In 2013, Senate Democrats and a group of Republicans enacted a comprehensive immigration reform bill that would have improved border security and created a path to citizenship for law-abiding undocumented immigrants. It passed by a bipartisan majority of 68 to 32, but died in the GOP-controlled House.
Eight years later, most Republican legislators have adopted Donald Trump’s hard-line anti-immigrant views. Just a handful of GOP senators who voted for the 2013 bill are still in the Senate, and one of those — co-author Marco Rubio of Florida — subsequently flipped against his own bill.
The House passed the Equality Act, a bill to add explicit protections for LGBTQ Americans to existing civil rights laws, in December 2019. But the Senate version, blocked by McConnell, attracted just one Republican co-sponsor, Susan Collins of Maine.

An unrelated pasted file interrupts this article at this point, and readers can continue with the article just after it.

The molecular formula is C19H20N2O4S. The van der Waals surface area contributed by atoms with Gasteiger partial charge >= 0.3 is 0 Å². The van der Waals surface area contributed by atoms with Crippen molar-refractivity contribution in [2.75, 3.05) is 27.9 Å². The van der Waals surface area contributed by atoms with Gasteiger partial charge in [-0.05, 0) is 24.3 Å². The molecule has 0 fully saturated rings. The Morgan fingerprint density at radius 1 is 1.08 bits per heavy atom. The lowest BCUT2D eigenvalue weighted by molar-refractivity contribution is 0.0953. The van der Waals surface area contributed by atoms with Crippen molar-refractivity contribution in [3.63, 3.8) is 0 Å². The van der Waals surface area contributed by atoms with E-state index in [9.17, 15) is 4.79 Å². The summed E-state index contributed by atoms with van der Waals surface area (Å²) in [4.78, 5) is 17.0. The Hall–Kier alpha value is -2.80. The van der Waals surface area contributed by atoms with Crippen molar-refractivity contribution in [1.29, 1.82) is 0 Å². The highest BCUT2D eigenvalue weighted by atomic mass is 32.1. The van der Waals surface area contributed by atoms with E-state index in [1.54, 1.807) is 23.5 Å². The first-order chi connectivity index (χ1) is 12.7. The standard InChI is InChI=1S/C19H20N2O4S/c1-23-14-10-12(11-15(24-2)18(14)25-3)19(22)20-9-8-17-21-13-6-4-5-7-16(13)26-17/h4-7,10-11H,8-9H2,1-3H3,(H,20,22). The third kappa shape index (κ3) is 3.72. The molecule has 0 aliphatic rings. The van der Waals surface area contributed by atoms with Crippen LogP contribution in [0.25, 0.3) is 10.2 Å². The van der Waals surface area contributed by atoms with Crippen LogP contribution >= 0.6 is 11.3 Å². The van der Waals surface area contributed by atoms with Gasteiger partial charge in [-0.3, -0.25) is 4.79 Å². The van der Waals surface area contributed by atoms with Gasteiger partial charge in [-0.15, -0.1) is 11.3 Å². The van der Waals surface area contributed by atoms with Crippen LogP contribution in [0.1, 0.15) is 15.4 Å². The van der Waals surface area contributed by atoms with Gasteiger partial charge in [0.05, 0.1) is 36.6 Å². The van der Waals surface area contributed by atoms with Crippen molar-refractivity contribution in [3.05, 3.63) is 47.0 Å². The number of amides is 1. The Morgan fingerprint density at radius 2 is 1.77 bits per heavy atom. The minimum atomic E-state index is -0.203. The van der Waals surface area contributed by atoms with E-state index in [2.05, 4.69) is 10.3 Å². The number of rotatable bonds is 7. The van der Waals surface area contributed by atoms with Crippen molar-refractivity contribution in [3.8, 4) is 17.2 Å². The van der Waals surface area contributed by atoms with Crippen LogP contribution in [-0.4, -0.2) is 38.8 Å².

An earlier, less expansive LGBTQ nondiscrimination proposal passed the Senate in 2013, but just four Republicans currently serving voted in favor: Collins, Lisa Murkowski of Alaska, Rob Portman of Ohio, and Pat Toomey of Pennsylvania.
The House passed the For the People Act in March 2019 to change elections and campaign finance rules to fight corruption and protect voting rights.
No House Republicans voted for the bill, and a Senate version did not have a single Republican co-sponsor.
Universal background checks
The House passed the Bipartisan Background Checks Act in February 2019. It would have closed the gun-show loophole that allows many people to avoid undergoing a background check prior to purchasing a firearm.